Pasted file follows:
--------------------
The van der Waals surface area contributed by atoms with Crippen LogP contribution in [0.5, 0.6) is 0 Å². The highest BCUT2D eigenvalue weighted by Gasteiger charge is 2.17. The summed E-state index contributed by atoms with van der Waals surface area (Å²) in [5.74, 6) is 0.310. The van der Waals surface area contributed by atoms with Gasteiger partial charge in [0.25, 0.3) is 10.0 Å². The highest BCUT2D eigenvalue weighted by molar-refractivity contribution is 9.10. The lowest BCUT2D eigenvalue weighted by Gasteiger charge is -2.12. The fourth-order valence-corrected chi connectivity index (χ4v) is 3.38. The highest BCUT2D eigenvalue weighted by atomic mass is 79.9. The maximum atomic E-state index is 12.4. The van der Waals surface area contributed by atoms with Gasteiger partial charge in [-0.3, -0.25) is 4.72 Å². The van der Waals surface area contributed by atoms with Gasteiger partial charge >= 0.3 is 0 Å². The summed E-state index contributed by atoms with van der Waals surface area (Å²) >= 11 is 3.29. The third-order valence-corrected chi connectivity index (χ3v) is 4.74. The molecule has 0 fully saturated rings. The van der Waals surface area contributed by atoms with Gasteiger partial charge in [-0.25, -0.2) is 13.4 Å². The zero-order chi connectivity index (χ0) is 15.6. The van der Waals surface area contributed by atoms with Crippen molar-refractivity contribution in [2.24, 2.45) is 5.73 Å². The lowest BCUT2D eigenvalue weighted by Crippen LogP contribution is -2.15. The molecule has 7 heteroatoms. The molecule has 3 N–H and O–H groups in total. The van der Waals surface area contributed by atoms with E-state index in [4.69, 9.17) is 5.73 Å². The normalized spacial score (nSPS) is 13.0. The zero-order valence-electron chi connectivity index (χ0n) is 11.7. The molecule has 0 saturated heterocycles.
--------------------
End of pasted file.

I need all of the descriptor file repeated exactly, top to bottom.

The van der Waals surface area contributed by atoms with Crippen LogP contribution in [0.5, 0.6) is 0 Å². The highest BCUT2D eigenvalue weighted by Gasteiger charge is 2.17. The summed E-state index contributed by atoms with van der Waals surface area (Å²) in [5.74, 6) is 0.310. The van der Waals surface area contributed by atoms with Gasteiger partial charge in [0.25, 0.3) is 10.0 Å². The highest BCUT2D eigenvalue weighted by molar-refractivity contribution is 9.10. The lowest BCUT2D eigenvalue weighted by Gasteiger charge is -2.12. The fourth-order valence-corrected chi connectivity index (χ4v) is 3.38. The highest BCUT2D eigenvalue weighted by atomic mass is 79.9. The maximum atomic E-state index is 12.4. The van der Waals surface area contributed by atoms with Gasteiger partial charge in [-0.3, -0.25) is 4.72 Å². The van der Waals surface area contributed by atoms with Gasteiger partial charge >= 0.3 is 0 Å². The summed E-state index contributed by atoms with van der Waals surface area (Å²) >= 11 is 3.29. The third-order valence-corrected chi connectivity index (χ3v) is 4.74. The molecule has 0 fully saturated rings. The van der Waals surface area contributed by atoms with Gasteiger partial charge in [-0.25, -0.2) is 13.4 Å². The zero-order chi connectivity index (χ0) is 15.6. The van der Waals surface area contributed by atoms with Crippen molar-refractivity contribution in [2.24, 2.45) is 5.73 Å². The lowest BCUT2D eigenvalue weighted by Crippen LogP contribution is -2.15. The molecule has 7 heteroatoms. The molecule has 3 N–H and O–H groups in total. The van der Waals surface area contributed by atoms with E-state index in [4.69, 9.17) is 5.73 Å². The normalized spacial score (nSPS) is 13.0. The zero-order valence-electron chi connectivity index (χ0n) is 11.7. The molecule has 0 saturated heterocycles.